Mount Teide is a volcano on Tenerife. It is the highest point in Spain and the highest point above sea level in the islands of the Atlantic.
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If measured from the ocean floor, its height of 7,500 m (24,600 ft) makes Teide the fourth-highest volcano in the world, and is described by UNESCO and NASA as Earth's third-tallest volcanic structure. However, as Teide was formed just 170,000 years ago due to volcanic activity following a catastrophic landslide, Teide's base is actually situated in the Las Cañadas crater (the remains of an older, eroded, extinct volcano) at a height of around 2,190 m (7,190 ft) above sea level. Teide's elevation above sea level makes Tenerife the tenth highest island in the world. Teide is an active volcano: its most recent eruption occurred in 1909 from the El Chinyero vent on the northwestern Santiago rift. The United Nations Committee for Disaster Mitigation designated Teide a Decade Volcano because of its history of destructive eruptions and its proximity to several large towns, of which the closest are Garachico, Icod de los Vinos and Puerto de la Cruz. Teide, Pico Viejo and Montaña Blanca form the Central Volcanic Complex of Tenerife.

The volcano and its surroundings comprise Teide National Park, which has an area of 18,900 hectares (47,000 acres) and was named a World Heritage Site by UNESCO in 2007. Teide is the most visited natural wonder of Spain, the most visited national park in Spain and Europe and – by 2015 – the eighth most visited in the world, with some 3 million visitors yearly. In 2016, it was visited by 4,079,823 visitors and tourists, reaching a historical record. Teide Observatory, a major international astronomical observatory, is located on the slopes of the mountain.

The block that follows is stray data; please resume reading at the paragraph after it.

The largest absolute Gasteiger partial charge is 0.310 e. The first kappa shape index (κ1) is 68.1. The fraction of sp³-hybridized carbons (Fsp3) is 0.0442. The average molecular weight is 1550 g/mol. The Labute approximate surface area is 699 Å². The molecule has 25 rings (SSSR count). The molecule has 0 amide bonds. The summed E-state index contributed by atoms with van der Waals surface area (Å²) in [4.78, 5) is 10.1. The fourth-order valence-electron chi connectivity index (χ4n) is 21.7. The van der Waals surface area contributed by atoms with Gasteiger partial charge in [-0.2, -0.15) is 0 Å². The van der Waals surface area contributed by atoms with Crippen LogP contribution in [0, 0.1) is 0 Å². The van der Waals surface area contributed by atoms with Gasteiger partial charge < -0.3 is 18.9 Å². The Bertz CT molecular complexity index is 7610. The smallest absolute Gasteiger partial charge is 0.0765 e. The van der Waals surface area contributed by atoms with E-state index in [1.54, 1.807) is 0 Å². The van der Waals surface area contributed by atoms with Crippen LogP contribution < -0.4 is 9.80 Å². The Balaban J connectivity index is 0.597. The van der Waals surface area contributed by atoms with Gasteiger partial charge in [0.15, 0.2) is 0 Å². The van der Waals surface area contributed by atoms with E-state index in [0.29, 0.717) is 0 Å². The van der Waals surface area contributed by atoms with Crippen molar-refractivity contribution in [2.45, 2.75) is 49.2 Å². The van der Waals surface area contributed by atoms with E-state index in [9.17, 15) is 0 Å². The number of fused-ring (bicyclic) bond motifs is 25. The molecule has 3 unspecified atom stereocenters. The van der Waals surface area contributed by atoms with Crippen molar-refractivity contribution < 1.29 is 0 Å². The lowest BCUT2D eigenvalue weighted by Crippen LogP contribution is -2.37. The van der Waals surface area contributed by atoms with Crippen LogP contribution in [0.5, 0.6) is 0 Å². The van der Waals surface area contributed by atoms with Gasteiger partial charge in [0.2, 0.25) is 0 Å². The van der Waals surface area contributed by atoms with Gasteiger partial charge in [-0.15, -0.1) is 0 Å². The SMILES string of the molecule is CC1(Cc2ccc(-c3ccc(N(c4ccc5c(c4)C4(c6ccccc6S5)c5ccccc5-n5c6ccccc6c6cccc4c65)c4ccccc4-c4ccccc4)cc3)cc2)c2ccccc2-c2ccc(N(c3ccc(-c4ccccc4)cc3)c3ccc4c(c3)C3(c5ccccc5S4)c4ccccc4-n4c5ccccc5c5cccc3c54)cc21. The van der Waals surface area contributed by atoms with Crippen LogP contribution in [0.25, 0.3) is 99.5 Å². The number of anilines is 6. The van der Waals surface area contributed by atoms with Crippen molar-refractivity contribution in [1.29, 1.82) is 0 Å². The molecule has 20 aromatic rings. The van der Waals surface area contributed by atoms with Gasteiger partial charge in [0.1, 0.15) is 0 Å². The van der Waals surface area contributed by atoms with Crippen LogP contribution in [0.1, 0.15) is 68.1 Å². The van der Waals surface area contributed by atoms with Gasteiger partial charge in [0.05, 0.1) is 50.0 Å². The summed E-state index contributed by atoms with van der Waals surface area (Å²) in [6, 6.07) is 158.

Name and legends

efore the 1496 Spanish colonization of Tenerife, the native Guanches referred to a powerful figure living in the volcano, which carries light, power and the sun. El Pico del Teide is the modern Spanish name.

Teide was a sacred mountain for the aboriginal Guanches, so it was considered a mythological mountain, as Mount Olympus was to the ancient Greeks. According to legend, Guayota (the devil) kidnapped Magec (the god of light and the sun) and imprisoned him inside the volcano, plunging the world into darkness. The Guanches asked their supreme god Achamán for clemency, so Achamán fought Guayota, freed Magec from the bowels of the mountain, and plugged the crater with Guayota. It is said that since then, Guayota has remained locked inside Teide. When going on to Teide during an eruption, it was customary for the Guanches to light bonfires to scare Guayota. Guayota is often represented as a black dog, accompanied by his host of demons (Tibicenas).

The Guanches also believed that Teide held up the sky. Many hiding places found in the mountains contain the remains of stone tools and pottery. These have been interpreted as being ritual deposits to counter the influence of evil spirits, like those made by the Berbers of Kabylie. The Guanches believed the mountain to be the place that housed the forces of evil and the most evil figure, Guayota.

Guayota shares features similar to other powerful deities inhabiting volcanoes, such as the goddess Pele of Hawaiian mythology, who lives in the volcano Kīlauea and is regarded by the native Hawaiians as responsible for the eruptions of the volcano. Same was true for the ancient Greeks and Romans, who believed that Vulcano and Mount Etna were chimneys of the foundry of the fire god Hephaestus (Vulcan in Latin).

In 1492, when Christopher Columbus arrived at the island of Tenerife, his crew claimed to see flames coming from the highest mountain of the island (Teide).

Last Updated: 3 September, 2021
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